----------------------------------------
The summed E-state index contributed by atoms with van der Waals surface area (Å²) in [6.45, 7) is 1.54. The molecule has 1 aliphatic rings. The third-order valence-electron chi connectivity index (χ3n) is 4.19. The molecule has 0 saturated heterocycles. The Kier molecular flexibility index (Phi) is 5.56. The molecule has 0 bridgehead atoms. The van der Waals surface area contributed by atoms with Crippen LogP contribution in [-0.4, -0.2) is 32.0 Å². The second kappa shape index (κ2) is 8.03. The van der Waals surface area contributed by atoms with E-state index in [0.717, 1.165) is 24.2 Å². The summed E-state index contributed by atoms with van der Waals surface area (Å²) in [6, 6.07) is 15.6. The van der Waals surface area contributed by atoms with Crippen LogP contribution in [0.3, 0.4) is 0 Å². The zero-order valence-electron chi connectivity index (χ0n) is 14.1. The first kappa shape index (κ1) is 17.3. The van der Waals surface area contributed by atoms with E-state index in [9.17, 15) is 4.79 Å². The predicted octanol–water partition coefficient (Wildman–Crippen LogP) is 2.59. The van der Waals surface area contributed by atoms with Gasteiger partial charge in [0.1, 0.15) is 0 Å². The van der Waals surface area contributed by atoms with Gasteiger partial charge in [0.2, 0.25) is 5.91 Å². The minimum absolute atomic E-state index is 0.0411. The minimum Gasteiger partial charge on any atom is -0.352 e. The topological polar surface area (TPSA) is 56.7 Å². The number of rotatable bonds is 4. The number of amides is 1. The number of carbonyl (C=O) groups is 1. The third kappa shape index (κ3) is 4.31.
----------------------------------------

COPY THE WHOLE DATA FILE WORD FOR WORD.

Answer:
The summed E-state index contributed by atoms with van der Waals surface area (Å²) in [6.45, 7) is 1.54. The molecule has 1 aliphatic rings. The third-order valence-electron chi connectivity index (χ3n) is 4.19. The molecule has 0 saturated heterocycles. The Kier molecular flexibility index (Phi) is 5.56. The molecule has 0 bridgehead atoms. The van der Waals surface area contributed by atoms with Crippen LogP contribution in [-0.4, -0.2) is 32.0 Å². The second kappa shape index (κ2) is 8.03. The van der Waals surface area contributed by atoms with E-state index in [0.717, 1.165) is 24.2 Å². The summed E-state index contributed by atoms with van der Waals surface area (Å²) in [6, 6.07) is 15.6. The van der Waals surface area contributed by atoms with Crippen LogP contribution in [0.3, 0.4) is 0 Å². The zero-order valence-electron chi connectivity index (χ0n) is 14.1. The first kappa shape index (κ1) is 17.3. The van der Waals surface area contributed by atoms with E-state index in [9.17, 15) is 4.79 Å². The predicted octanol–water partition coefficient (Wildman–Crippen LogP) is 2.59. The van der Waals surface area contributed by atoms with Gasteiger partial charge in [0.1, 0.15) is 0 Å². The van der Waals surface area contributed by atoms with Gasteiger partial charge in [0.2, 0.25) is 5.91 Å². The minimum absolute atomic E-state index is 0.0411. The minimum Gasteiger partial charge on any atom is -0.352 e. The topological polar surface area (TPSA) is 56.7 Å². The number of rotatable bonds is 4. The number of amides is 1. The number of carbonyl (C=O) groups is 1. The third kappa shape index (κ3) is 4.31.